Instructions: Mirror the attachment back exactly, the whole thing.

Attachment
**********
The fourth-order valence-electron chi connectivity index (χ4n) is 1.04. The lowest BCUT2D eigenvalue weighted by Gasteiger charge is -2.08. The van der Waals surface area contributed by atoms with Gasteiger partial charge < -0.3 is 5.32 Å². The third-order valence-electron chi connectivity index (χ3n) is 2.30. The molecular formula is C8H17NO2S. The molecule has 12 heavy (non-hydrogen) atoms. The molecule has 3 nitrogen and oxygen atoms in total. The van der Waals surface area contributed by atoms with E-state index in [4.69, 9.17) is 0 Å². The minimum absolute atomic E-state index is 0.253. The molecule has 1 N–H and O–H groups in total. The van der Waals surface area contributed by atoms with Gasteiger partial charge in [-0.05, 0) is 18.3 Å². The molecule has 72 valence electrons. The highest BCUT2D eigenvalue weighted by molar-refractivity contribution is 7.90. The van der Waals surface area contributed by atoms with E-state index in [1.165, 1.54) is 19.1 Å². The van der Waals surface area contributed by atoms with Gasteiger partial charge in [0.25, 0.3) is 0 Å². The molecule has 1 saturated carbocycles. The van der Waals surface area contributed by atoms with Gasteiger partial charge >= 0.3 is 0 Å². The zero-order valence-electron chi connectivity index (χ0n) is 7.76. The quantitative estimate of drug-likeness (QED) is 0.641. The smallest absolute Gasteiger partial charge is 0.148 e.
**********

The fourth-order valence-electron chi connectivity index (χ4n) is 1.04. The lowest BCUT2D eigenvalue weighted by Gasteiger charge is -2.08. The van der Waals surface area contributed by atoms with Gasteiger partial charge < -0.3 is 5.32 Å². The third-order valence-electron chi connectivity index (χ3n) is 2.30. The molecular formula is C8H17NO2S. The molecule has 12 heavy (non-hydrogen) atoms. The molecule has 3 nitrogen and oxygen atoms in total. The van der Waals surface area contributed by atoms with E-state index in [4.69, 9.17) is 0 Å². The minimum absolute atomic E-state index is 0.253. The molecule has 1 N–H and O–H groups in total. The van der Waals surface area contributed by atoms with Gasteiger partial charge in [-0.05, 0) is 18.3 Å². The molecule has 72 valence electrons. The highest BCUT2D eigenvalue weighted by molar-refractivity contribution is 7.90. The van der Waals surface area contributed by atoms with E-state index in [1.165, 1.54) is 19.1 Å². The van der Waals surface area contributed by atoms with Gasteiger partial charge in [0.25, 0.3) is 0 Å². The molecule has 1 saturated carbocycles. The van der Waals surface area contributed by atoms with Gasteiger partial charge >= 0.3 is 0 Å². The zero-order valence-electron chi connectivity index (χ0n) is 7.76. The quantitative estimate of drug-likeness (QED) is 0.641. The smallest absolute Gasteiger partial charge is 0.148 e.